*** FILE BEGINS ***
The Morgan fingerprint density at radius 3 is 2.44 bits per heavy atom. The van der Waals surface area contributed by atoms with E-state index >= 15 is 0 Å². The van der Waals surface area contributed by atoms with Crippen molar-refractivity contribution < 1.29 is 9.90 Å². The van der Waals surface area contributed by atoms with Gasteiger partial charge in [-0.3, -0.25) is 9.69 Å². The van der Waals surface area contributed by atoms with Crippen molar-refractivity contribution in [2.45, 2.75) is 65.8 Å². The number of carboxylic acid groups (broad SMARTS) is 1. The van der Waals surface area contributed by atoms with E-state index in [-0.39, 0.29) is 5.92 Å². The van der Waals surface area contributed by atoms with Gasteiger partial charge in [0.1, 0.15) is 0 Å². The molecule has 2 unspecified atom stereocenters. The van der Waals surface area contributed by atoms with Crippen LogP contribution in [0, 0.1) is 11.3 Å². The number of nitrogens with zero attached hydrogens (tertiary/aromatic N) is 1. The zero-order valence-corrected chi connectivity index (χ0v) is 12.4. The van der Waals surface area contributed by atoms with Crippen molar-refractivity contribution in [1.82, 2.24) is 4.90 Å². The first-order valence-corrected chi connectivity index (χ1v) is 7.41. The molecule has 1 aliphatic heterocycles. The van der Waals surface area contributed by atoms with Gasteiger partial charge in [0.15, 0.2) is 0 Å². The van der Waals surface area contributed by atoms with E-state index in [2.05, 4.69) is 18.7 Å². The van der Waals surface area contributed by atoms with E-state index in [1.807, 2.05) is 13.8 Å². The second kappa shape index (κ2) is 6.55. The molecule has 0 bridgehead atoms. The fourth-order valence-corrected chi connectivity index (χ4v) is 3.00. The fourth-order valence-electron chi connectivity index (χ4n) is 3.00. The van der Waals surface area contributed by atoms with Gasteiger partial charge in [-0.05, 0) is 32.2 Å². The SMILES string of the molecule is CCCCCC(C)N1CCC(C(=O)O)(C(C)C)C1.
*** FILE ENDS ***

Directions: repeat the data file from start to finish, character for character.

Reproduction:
The Morgan fingerprint density at radius 3 is 2.44 bits per heavy atom. The van der Waals surface area contributed by atoms with E-state index >= 15 is 0 Å². The van der Waals surface area contributed by atoms with Crippen molar-refractivity contribution < 1.29 is 9.90 Å². The van der Waals surface area contributed by atoms with Gasteiger partial charge in [-0.3, -0.25) is 9.69 Å². The van der Waals surface area contributed by atoms with Crippen molar-refractivity contribution in [2.45, 2.75) is 65.8 Å². The number of carboxylic acid groups (broad SMARTS) is 1. The van der Waals surface area contributed by atoms with E-state index in [-0.39, 0.29) is 5.92 Å². The van der Waals surface area contributed by atoms with Gasteiger partial charge in [0.1, 0.15) is 0 Å². The molecule has 2 unspecified atom stereocenters. The van der Waals surface area contributed by atoms with Crippen LogP contribution in [0, 0.1) is 11.3 Å². The number of nitrogens with zero attached hydrogens (tertiary/aromatic N) is 1. The zero-order valence-corrected chi connectivity index (χ0v) is 12.4. The van der Waals surface area contributed by atoms with Crippen molar-refractivity contribution in [1.82, 2.24) is 4.90 Å². The first-order valence-corrected chi connectivity index (χ1v) is 7.41. The molecule has 1 aliphatic heterocycles. The van der Waals surface area contributed by atoms with Gasteiger partial charge in [0.15, 0.2) is 0 Å². The van der Waals surface area contributed by atoms with E-state index in [2.05, 4.69) is 18.7 Å². The van der Waals surface area contributed by atoms with E-state index in [1.807, 2.05) is 13.8 Å². The second kappa shape index (κ2) is 6.55. The molecule has 0 bridgehead atoms. The fourth-order valence-corrected chi connectivity index (χ4v) is 3.00. The fourth-order valence-electron chi connectivity index (χ4n) is 3.00. The van der Waals surface area contributed by atoms with Gasteiger partial charge in [-0.05, 0) is 32.2 Å². The SMILES string of the molecule is CCCCCC(C)N1CCC(C(=O)O)(C(C)C)C1.